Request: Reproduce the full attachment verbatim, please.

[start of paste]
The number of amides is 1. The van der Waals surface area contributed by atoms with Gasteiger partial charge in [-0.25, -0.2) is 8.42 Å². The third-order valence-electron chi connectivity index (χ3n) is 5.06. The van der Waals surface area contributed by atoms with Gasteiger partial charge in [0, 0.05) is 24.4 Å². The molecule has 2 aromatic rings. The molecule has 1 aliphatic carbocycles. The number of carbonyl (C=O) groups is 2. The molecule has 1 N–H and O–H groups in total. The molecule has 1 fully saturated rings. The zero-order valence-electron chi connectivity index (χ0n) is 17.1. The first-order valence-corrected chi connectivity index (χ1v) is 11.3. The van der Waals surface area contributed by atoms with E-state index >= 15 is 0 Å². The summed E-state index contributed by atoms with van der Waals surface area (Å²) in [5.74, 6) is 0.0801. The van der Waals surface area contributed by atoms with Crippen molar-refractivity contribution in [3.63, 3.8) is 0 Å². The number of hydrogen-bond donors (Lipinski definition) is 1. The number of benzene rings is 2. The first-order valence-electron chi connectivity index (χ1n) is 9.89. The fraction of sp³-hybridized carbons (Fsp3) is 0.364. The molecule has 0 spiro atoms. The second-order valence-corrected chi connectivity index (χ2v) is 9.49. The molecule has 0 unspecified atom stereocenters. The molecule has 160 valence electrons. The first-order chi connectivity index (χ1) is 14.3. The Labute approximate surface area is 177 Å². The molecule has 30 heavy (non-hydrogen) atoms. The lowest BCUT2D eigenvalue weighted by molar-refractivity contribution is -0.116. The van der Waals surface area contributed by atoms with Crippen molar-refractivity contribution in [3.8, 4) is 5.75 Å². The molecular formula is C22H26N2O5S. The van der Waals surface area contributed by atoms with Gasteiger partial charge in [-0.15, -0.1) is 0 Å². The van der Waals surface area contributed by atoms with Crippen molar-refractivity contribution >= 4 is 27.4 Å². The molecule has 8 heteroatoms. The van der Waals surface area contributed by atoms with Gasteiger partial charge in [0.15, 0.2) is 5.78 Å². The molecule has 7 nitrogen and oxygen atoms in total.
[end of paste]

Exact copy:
The number of amides is 1. The van der Waals surface area contributed by atoms with Gasteiger partial charge in [-0.25, -0.2) is 8.42 Å². The third-order valence-electron chi connectivity index (χ3n) is 5.06. The van der Waals surface area contributed by atoms with Gasteiger partial charge in [0, 0.05) is 24.4 Å². The molecule has 2 aromatic rings. The molecule has 1 aliphatic carbocycles. The number of carbonyl (C=O) groups is 2. The molecule has 1 N–H and O–H groups in total. The molecule has 1 fully saturated rings. The zero-order valence-electron chi connectivity index (χ0n) is 17.1. The first-order valence-corrected chi connectivity index (χ1v) is 11.3. The van der Waals surface area contributed by atoms with E-state index >= 15 is 0 Å². The summed E-state index contributed by atoms with van der Waals surface area (Å²) in [5.74, 6) is 0.0801. The van der Waals surface area contributed by atoms with Crippen molar-refractivity contribution in [3.63, 3.8) is 0 Å². The number of hydrogen-bond donors (Lipinski definition) is 1. The number of benzene rings is 2. The first-order valence-electron chi connectivity index (χ1n) is 9.89. The fraction of sp³-hybridized carbons (Fsp3) is 0.364. The molecule has 0 spiro atoms. The second-order valence-corrected chi connectivity index (χ2v) is 9.49. The molecule has 0 unspecified atom stereocenters. The molecule has 160 valence electrons. The first-order chi connectivity index (χ1) is 14.3. The Labute approximate surface area is 177 Å². The molecule has 30 heavy (non-hydrogen) atoms. The lowest BCUT2D eigenvalue weighted by molar-refractivity contribution is -0.116. The van der Waals surface area contributed by atoms with Crippen molar-refractivity contribution in [3.8, 4) is 5.75 Å². The molecular formula is C22H26N2O5S. The van der Waals surface area contributed by atoms with Gasteiger partial charge in [-0.15, -0.1) is 0 Å². The van der Waals surface area contributed by atoms with Crippen molar-refractivity contribution >= 4 is 27.4 Å². The molecule has 8 heteroatoms. The van der Waals surface area contributed by atoms with Gasteiger partial charge in [0.15, 0.2) is 5.78 Å². The molecule has 7 nitrogen and oxygen atoms in total.